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Association between urinary incontinence and frailty: a systematic review and meta‑analysis

(2018) European Geriatric Medicine. 9(5). p.571-578
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Organization
Abstract
Purpose Urinary incontinence (UI) and frailty are common geriatric syndromes. Although literature increasingly supports a relationship between these two conditions, no systematic review and meta-analysis has been performed on this topic. Therefore, we aimed to investigate the potential association between UI and frailty, through a meta-analytic approach. Methods A systematic search in major databases was undertaken until 15th March 2018 for studies reporting the association between UI and frailty. The prevalence of UI in people with frailty (vs. those without) was pooled through an odds ratio (OR) and 95% confidence intervals (CIs), with a random-effects model. The other outcomes were summarized descriptively. Results Among 828 papers, 11 articles were eligible, including 3784 participants (mean age 78.2 years; 55.1% women). The prevalence of UI was 39.1% in people with frailty and 19.4% in those without. A meta-analysis with five studies (1540 participants) demonstrated that UI was over twice as likely in frail people versus those without (OR 2.28; 95% CI 1.35–3.86; I2 = 61%). One cross-sectional study, adjusting for potential confounders and one longitudinal study confirmed that UI is significantly associated with frailty. In two cross-sectional studies, using adjusted analyses, frailty was more common in people with UI. Conclusion Urinary incontinence is twice as common in older people with frailty compared to older people without frailty. Screening and the development of interventions for UI and frailty could prove useful for this common comorbidity.
Keywords
frailty, urinary incontinence, meta-analysis, aged

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MLA
Veronese, Nicola et al. “Association Between Urinary Incontinence and Frailty: a Systematic Review and Meta‑analysis.” European Geriatric Medicine 9.5 (2018): 571–578. Print.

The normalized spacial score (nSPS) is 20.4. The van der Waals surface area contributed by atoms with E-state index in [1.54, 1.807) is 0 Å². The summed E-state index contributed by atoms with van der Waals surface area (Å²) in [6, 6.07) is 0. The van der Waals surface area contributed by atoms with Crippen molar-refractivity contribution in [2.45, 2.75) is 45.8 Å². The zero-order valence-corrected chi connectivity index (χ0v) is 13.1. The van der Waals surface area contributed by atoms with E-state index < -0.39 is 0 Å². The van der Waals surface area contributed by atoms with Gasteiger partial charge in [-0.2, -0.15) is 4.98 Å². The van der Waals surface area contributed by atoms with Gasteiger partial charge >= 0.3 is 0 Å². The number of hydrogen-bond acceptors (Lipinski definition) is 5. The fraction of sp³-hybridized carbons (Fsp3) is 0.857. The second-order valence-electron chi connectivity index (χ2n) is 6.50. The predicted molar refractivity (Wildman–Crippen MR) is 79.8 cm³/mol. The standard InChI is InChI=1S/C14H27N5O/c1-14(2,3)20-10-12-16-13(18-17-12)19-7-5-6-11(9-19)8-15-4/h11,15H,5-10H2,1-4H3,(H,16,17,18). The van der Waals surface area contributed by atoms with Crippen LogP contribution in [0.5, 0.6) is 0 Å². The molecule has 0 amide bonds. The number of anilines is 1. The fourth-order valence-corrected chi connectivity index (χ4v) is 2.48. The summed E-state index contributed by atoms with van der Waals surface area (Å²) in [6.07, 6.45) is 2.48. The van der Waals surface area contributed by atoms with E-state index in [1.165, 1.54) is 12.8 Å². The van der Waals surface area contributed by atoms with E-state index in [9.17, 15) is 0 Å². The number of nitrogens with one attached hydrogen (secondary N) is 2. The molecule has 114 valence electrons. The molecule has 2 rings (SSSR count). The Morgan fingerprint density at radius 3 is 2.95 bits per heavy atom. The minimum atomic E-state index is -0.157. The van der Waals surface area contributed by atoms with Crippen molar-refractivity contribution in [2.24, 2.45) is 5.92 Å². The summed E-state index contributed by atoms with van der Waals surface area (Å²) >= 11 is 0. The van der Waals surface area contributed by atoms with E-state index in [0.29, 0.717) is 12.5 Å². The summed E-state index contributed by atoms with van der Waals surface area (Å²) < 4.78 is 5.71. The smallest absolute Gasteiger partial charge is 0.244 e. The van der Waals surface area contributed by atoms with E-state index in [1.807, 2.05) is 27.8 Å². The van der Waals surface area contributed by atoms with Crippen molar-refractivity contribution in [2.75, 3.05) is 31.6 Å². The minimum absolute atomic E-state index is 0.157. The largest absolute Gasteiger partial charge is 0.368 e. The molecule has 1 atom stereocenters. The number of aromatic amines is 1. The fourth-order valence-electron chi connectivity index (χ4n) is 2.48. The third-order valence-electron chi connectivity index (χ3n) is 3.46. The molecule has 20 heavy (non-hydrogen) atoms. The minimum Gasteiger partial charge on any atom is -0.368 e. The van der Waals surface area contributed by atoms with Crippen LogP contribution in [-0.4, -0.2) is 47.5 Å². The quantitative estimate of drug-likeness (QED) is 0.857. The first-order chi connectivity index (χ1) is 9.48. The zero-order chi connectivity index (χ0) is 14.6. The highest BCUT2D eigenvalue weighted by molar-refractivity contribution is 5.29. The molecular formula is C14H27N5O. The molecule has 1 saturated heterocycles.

APA
Veronese, N., Soysal, P., Stubbs, B., Marengoni, A., Demurtas, J., Maggi, S., Petrovic, M., et al. (2018). Association between urinary incontinence and frailty: a systematic review and meta‑analysis. European Geriatric Medicine, 9(5), 571–578.
Chicago author-date
Veronese, Nicola, Pinar Soysal, Brendon Stubbs, Alessandra Marengoni, Jacopo Demurtas, Stefania Maggi, Mirko Petrovic, and Carlos Verdejo-Bravo. 2018. “Association Between Urinary Incontinence and Frailty: a Systematic Review and Meta‑analysis.” European Geriatric Medicine 9 (5): 571–578.
Chicago author-date (all authors)
Veronese, Nicola, Pinar Soysal, Brendon Stubbs, Alessandra Marengoni, Jacopo Demurtas, Stefania Maggi, Mirko Petrovic, and Carlos Verdejo-Bravo. 2018. “Association Between Urinary Incontinence and Frailty: a Systematic Review and Meta‑analysis.” European Geriatric Medicine 9 (5): 571–578.
Vancouver
1.
Veronese N, Soysal P, Stubbs B, Marengoni A, Demurtas J, Maggi S, et al. Association between urinary incontinence and frailty: a systematic review and meta‑analysis. European Geriatric Medicine. Springer Nature; 2018;9(5):571–8.
IEEE
[1]
N. Veronese et al., “Association between urinary incontinence and frailty: a systematic review and meta‑analysis,” European Geriatric Medicine, vol. 9, no. 5, pp. 571–578, 2018.
@article{8572265,
  abstract     = {Purpose Urinary incontinence (UI) and frailty are common geriatric syndromes. Although literature increasingly supports
a relationship between these two conditions, no systematic review and meta-analysis has been performed on this topic.
Therefore, we aimed to investigate the potential association between UI and frailty, through a meta-analytic approach.
Methods A systematic search in major databases was undertaken until 15th March 2018 for studies reporting the association between UI and frailty. The prevalence of UI in people with frailty (vs. those without) was pooled through an odds ratio (OR) and 95% confidence intervals (CIs), with a random-effects model. The other outcomes were summarized descriptively.
Results Among 828 papers, 11 articles were eligible, including 3784 participants (mean age 78.2 years; 55.1% women).
The prevalence of UI was 39.1% in people with frailty and 19.4% in those without. A meta-analysis with five studies (1540 participants) demonstrated that UI was over twice as likely in frail people versus those without (OR 2.28; 95% CI 1.35–3.86; I2 = 61%). One cross-sectional study, adjusting for potential confounders and one longitudinal study confirmed that UI is significantly associated with frailty. In two cross-sectional studies, using adjusted analyses, frailty was more common in people with UI.
Conclusion Urinary incontinence is twice as common in older people with frailty compared to older people without frailty.
Screening and the development of interventions for UI and frailty could prove useful for this common comorbidity.},
  author       = {Veronese, Nicola and Soysal, Pinar and Stubbs, Brendon and Marengoni, Alessandra  and Demurtas, Jacopo and Maggi, Stefania and Petrovic, Mirko and Verdejo-Bravo, Carlos},
  issn         = {1878-7657},
  journal      = {European Geriatric Medicine},
  keywords     = {frailty,urinary incontinence,meta-analysis,aged},
  language     = {eng},
  number       = {5},
  pages        = {571--578},
  publisher    = {Springer Nature},
  title        = {Association between urinary incontinence and frailty: a systematic review and meta‑analysis},
  url          = {http://dx.doi.org/10.1007/s41999-018-0102-y},
  volume       = {9},
  year         = {2018},
}

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